It is also known that the monitoring of pressure sensors that have resistor measurement bridges is done in such a way that at specified time intervals an absolute measurement of the individual resistors is done, in order to detect changes, caused for instance by aging or destruction (for instance from corrosion or breakage) of the resistor properties of the individual thin-film resistors. Plastic deformations of the pressure measuring diaphragm from overpressure or tearing of the most severely strained point in the middle of the diaphragm cause incorrect measurements. A change in resistors that vary in the same direction in the bridge branches cannot be detected, without the special provisions already mentioned, since these changes compensate for one another by offset in the measurement bridge, and thus while the measurement bridge appears unchanged from outside, nevertheless its sensitivity changes and thus mistakes.
The resistors of the measurement bridge that each change in the same direction are located on the pressure measuring diaphragm preferentially at locations having the same mechanical properties with respect to tensile elongation or compressive offset (either in the middle or on the edge of the pressure measuring diaphragm) and are therefore under equal strain; their deviations behave accordingly. Plastic deformations of the pressure measuring diaphragm thus also exhibit the same undetectable signal errors. Another known possibility of detecting such errors is to repeat the comparison of the individual resistors with a stable reference resistor at certain intervals. The reference resistor, which is stable over its entire life, can be connected parallel to a bridge resistor for this purpose and therefore used for monitoring changes in the bridge output signal.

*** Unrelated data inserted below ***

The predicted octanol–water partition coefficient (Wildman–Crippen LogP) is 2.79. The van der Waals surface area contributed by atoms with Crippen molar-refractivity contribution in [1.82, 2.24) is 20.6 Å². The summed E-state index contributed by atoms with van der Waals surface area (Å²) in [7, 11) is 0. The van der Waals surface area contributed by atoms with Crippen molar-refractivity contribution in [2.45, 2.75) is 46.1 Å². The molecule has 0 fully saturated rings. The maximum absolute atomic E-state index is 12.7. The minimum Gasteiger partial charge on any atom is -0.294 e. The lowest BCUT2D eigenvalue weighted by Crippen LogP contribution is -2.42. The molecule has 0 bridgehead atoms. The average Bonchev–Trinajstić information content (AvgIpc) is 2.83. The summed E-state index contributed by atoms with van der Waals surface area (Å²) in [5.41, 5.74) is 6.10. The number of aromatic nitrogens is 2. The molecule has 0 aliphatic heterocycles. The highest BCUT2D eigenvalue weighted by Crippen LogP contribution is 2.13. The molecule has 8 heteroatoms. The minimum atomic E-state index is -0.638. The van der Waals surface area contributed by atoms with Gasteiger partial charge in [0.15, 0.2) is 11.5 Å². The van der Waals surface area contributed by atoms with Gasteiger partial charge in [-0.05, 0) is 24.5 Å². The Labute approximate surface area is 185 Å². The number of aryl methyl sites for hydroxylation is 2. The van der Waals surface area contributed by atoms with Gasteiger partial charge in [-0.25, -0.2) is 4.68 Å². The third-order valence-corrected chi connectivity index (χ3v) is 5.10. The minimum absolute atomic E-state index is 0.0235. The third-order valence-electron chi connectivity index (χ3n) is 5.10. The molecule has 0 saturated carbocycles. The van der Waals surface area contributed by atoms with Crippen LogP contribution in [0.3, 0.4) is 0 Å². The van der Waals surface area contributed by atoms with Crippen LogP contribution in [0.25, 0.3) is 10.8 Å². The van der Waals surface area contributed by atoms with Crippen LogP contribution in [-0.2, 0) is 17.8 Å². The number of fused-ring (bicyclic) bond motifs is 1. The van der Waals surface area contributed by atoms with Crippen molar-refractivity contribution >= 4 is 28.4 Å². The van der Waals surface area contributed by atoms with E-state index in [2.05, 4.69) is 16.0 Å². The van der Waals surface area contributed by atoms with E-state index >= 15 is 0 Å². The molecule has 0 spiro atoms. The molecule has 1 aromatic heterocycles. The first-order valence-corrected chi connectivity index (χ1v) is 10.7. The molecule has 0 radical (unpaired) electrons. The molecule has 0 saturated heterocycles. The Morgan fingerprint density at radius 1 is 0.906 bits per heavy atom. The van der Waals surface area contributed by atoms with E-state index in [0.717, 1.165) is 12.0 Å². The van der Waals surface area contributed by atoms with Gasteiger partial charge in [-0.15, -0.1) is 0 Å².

The known sensors with the special monitoring mechanisms discussed have the disadvantage above all that a constant switchover is necessary between the test/monitoring mode and pressure sensing, which greatly reduces the dynamics of the sensor since the reference measurement takes time. Moreover, demands for failsafeness and redundancy cannot be met by these provisions.
Accordingly, it is an object of present invention to provides a sensor which avoids the disadvantages of the prior art.